Older heat pumps and air-conditioners have suffered from noise problems. Newer heat pumps are much quieter. A modern, well installed heat pump will make very little noise and you certainly shouldn't hear it from inside. By law it must create less than 42dB at 1m in front of a neighbours window, which is the same sound level as a library.
How do heat pumps work?
A heat pump captures heat from outdoor air, uses electricity to make that heat hotter, and transfers that heat into your home. It uses the renewable thermal energy in outdoor air (originally from the sun!) to heat your home. The idea of using the low temperature heat in outdoor air to make high temperature heat in your house sounds kind of magic, and it is, but it's also very common. Fridges and air-conditioners use exactly the same technology to move heat from a cold place (inside the fridge or the cooled building) to a hot place (outside the fridge or the outdoor air on a hot day).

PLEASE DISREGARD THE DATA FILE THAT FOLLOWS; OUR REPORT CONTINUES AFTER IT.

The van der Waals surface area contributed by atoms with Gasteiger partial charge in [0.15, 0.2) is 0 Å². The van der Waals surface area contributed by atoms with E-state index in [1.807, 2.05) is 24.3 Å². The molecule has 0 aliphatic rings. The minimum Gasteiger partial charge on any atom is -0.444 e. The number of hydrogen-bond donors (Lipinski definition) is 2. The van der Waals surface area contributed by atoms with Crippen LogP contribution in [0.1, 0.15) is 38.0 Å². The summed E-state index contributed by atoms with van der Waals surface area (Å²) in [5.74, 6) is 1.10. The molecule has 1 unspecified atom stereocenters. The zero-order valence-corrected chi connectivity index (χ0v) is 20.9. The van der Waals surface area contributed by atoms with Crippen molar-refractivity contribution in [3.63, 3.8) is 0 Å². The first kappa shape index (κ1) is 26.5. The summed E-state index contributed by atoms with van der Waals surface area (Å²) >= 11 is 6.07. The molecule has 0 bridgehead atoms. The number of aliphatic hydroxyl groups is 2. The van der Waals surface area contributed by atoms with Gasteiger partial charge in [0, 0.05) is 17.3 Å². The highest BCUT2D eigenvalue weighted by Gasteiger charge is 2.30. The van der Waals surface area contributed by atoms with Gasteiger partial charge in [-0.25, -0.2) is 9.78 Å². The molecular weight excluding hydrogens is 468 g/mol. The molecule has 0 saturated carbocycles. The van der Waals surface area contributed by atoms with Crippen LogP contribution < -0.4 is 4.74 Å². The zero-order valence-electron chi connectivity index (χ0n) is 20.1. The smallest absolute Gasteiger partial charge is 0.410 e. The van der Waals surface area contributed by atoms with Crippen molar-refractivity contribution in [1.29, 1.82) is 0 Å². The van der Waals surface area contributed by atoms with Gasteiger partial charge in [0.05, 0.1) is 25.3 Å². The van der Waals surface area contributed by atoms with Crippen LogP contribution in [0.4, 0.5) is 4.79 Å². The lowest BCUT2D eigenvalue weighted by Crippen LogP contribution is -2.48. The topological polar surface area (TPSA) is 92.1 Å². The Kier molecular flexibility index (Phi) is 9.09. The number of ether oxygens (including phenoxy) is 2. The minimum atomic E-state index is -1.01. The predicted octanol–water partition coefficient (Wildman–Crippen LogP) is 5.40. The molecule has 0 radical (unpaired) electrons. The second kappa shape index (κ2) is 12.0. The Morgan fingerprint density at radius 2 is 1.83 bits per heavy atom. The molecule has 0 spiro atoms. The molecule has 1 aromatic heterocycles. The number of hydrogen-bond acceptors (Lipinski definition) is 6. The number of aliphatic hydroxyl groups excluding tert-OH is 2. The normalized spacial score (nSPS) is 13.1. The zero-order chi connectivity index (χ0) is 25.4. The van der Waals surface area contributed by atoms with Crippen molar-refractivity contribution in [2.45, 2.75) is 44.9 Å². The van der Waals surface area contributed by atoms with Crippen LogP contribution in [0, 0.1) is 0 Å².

The technology that performs this magic is called a refrigeration cycle. Refrigerant in the heat pump is first expanded to a really low pressure. The process of expansion makes it very cold. That very cold refrigerant then runs through a heat exchanger while outdoor air is blown passed the heat exchanger. Because the refrigerant is colder than the outdoor air, heat is transferred from the outdoor air to the refrigerant. We have now successfully captured the renewable heat! The next step is for the compressor to compress that refrigerant to a much higher pressure. This is the part of the cycle that uses electricity. The process of compression makes the refrigerant very hot. The hot refrigerant then runs past another heat exchanger where it transfers that heat to the water circulating around your home. If you home needs heating then that water either circulates around your radiators. If instead you need hot water then it goes to yet another heat exchanger in your hot water tank and transfers the heat into your hot water tank.
Different types of air source heat pump
Split vs. monoblock